**0**

# Smooth interpolation between two matrices

###
#1
Members - Reputation: **1087**

Posted 01 October 2012 - 04:24 AM

###
#2
Members - Reputation: **1734**

Posted 01 October 2012 - 04:35 AM

###
#3
Members - Reputation: **1087**

Posted 01 October 2012 - 04:53 AM

###
#4
Crossbones+ - Reputation: **13529**

Posted 01 October 2012 - 05:37 AM

If you want to do spherical interpolation (rotation), then you should use quaternions. A 2d space is just a plane in a 3d space, therefore you can use 3d math (just set one component to zero).Since it's 2D I don't need quaternions.

###
#5
Members - Reputation: **1087**

Posted 01 October 2012 - 06:16 AM

startAng + (endAng - strtAng) * tso you can't persuade me to use quaternions .

BTW I solve a problem. Flash uses it's own skew matrix. I found an algorithm. Flawless victory.

###
#6
Members - Reputation: **548**

Posted 01 October 2012 - 06:16 AM

Also note that you can't directly interpolate rotation matrices - or, well, you can but it's ugly. If you don't care about smooth interpolations, then you can always do a (1.0-A)*M1+A*M2 [where 0<=a<=1] linear interpolation... but that's horrid for just about any practical use for rotation matrices. As for your translation and scale,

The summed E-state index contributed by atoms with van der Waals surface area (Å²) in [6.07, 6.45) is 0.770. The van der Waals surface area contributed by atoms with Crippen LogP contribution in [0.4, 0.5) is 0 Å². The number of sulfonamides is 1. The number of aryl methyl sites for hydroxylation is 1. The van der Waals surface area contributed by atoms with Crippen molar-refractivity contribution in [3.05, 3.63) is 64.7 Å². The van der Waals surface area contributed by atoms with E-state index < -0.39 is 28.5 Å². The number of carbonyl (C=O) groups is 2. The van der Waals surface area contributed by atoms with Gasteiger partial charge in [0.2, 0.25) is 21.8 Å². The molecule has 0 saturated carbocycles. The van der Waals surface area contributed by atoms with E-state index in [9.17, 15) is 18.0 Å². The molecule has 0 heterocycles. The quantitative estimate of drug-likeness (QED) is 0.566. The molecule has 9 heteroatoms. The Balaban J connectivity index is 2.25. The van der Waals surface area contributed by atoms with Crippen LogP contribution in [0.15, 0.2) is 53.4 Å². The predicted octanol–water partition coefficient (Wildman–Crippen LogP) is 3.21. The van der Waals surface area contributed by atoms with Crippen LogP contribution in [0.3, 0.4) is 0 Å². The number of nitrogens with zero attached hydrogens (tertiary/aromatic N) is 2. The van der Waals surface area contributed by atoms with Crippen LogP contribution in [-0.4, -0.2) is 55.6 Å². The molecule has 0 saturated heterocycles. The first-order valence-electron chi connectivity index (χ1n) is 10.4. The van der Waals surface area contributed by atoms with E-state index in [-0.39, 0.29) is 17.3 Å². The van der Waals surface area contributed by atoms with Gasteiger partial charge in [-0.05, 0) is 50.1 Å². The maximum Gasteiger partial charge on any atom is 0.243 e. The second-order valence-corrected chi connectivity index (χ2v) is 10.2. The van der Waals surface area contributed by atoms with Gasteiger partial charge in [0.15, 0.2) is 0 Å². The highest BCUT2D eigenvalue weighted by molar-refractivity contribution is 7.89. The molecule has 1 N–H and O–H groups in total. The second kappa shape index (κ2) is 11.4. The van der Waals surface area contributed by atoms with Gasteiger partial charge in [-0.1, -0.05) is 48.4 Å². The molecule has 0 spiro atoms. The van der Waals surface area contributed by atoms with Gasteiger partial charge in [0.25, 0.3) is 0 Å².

*that*can be linearly interpolated without much concern.

Oof, I just realized all this was said above. Still, it's good info.

###
#8
Crossbones+ - Reputation: **19689**

Posted 01 October 2012 - 09:15 AM

The true analog of quaternions for 2D rotations is complex numbers. Just as with quaternions, rotations are represented by unit-length complex numbers, and you can slerp between them just fine. The conversion from angle to complex number is cos(alpha)+sin(alpha)*i. When you want to apply the rotation to a point (x,y), interpret the point as x+y*i and multiply it by the complex number.

###
#10
Crossbones+ - Reputation: **19689**

Posted 01 October 2012 - 11:17 AM

Of course, in 2D you often have cases where you don't restrict yourself to one rotation, and you wish to interpolate between -pi rad and 11pi rad doing several full rotations as part of it.

That can be done in 3D as well, but it's not a commonly desired behavior. When it is, chances are the situation is best described by an initial attitude and an angular velocity to be integrated. This also works in 2D.

**Edited by alvaro, 01 October 2012 - 11:17 AM.**